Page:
Maidservant Yue-ying is not one of those beauties. Street-smart and practical, she's content to live in the shadow of her infamous mistress—until she meets the aristocratic playboy Bai Huang.
Bai Huang lives in a privileged world Yue-ying can barely imagine, yet alone share, but as they are thrown together in an attempt to solve a deadly mystery, they both start to dream of a different life. Yet Bai Huang's position means that all she could ever be to him is his concubine—will she sacrifice her pride to follow her heart?
Comment: This month the TBR Challenge theme is historical romance. I do confess to have countless of titles that fit the bill. But as I schedule books for each month, I looked at the titles for November and several could be chosen but I decided to go with this one because it's different from what we usually see in historicals. Personally I've never read about set in China, a romance that is. I've seen movies but books not really, so I thought this would be a good choice.
The Lotus Palace is the story of Yue-ying, a maidservant to one of the most beautiful courtesans in China. She knows her place and what her life will always be like but she is content to help Mingyu, the person she owes it all to.
But as a guest of the Lotus Palace, Bai Huang keeps tracking her down. And he isn't just looking for sex as she first thought, despite his possible choice of several other women much prettier and accomplished than her. What Bai Huang wants is her help to find a mysterious person who is guilty of several crimes, including murder. Someone who frequents the Lotus Palace...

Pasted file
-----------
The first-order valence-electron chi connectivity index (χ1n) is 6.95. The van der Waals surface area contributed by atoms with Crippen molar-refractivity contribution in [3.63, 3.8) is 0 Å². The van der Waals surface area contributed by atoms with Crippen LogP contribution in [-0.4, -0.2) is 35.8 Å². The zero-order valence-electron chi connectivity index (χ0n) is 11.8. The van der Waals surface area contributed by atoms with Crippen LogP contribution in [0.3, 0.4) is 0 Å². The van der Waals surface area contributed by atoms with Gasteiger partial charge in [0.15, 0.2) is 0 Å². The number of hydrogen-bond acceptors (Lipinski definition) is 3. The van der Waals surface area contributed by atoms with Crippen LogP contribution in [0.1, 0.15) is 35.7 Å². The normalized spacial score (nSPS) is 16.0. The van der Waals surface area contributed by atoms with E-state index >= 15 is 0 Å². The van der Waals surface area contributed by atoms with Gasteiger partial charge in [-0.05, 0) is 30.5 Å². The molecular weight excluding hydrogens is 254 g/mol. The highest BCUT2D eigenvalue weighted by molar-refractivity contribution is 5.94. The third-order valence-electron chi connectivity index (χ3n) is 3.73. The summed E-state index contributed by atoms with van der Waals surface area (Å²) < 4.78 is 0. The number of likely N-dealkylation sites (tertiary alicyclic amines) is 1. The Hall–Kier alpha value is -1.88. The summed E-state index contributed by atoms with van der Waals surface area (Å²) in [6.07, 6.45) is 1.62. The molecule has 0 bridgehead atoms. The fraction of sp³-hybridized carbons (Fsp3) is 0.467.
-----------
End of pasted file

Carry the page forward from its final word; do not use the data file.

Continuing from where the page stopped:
While looking for clues and maneuvering social etiquette, Yue-ying will have to weight in her own feelings and her expectations about her life so she can find happiness....or not.
I was really surprised by this book. Nothing like I ever read in the genre, but I saw its praising in some blogs and review sites and decided to try it. I got this book back in May, but now was the time I picked to start it.
I've seen movies set in Asia and some have moved me amazingly. «Crouching Tiger, Hidden Dragon» was an amazing movie and it portrayed romance and tragedy and all the impossibilities we might have found in an Asian society heavily based on honor and duty and rules. I loved the movie even though I cried a lot, but I found this Lotus Palace to be a book very similar in subject and ideas, but with obviously if different story and situations.
The book shows us characters very different in society's eyes. Yue-ying is poor, a maidservant and a former prostitute. She was rescued by her current mistress and she is faithful to her and is content to live this way for she hated being a prostitute. She didn't have much choice though, and not only because a birthmark on her cheek stopped her from being a more respected courtesan. Yue-ying just never got a chance since she was a young child. She is every cynical abut the world, about how things happen but of course there's nothing she can do and often during the book we see her say exactly that when faced with any situation. There are many secrets about her existence but what made me notice her the most was how little she allowed herself to dream. I think this is one of the biggest differences I saw in this book when compared to an historical set on other places, like England. Despite the difficulties there's always the idea dreams can happen somehow, but Yue-ying lived in a place where that wasn't even possible because society is so peculiar.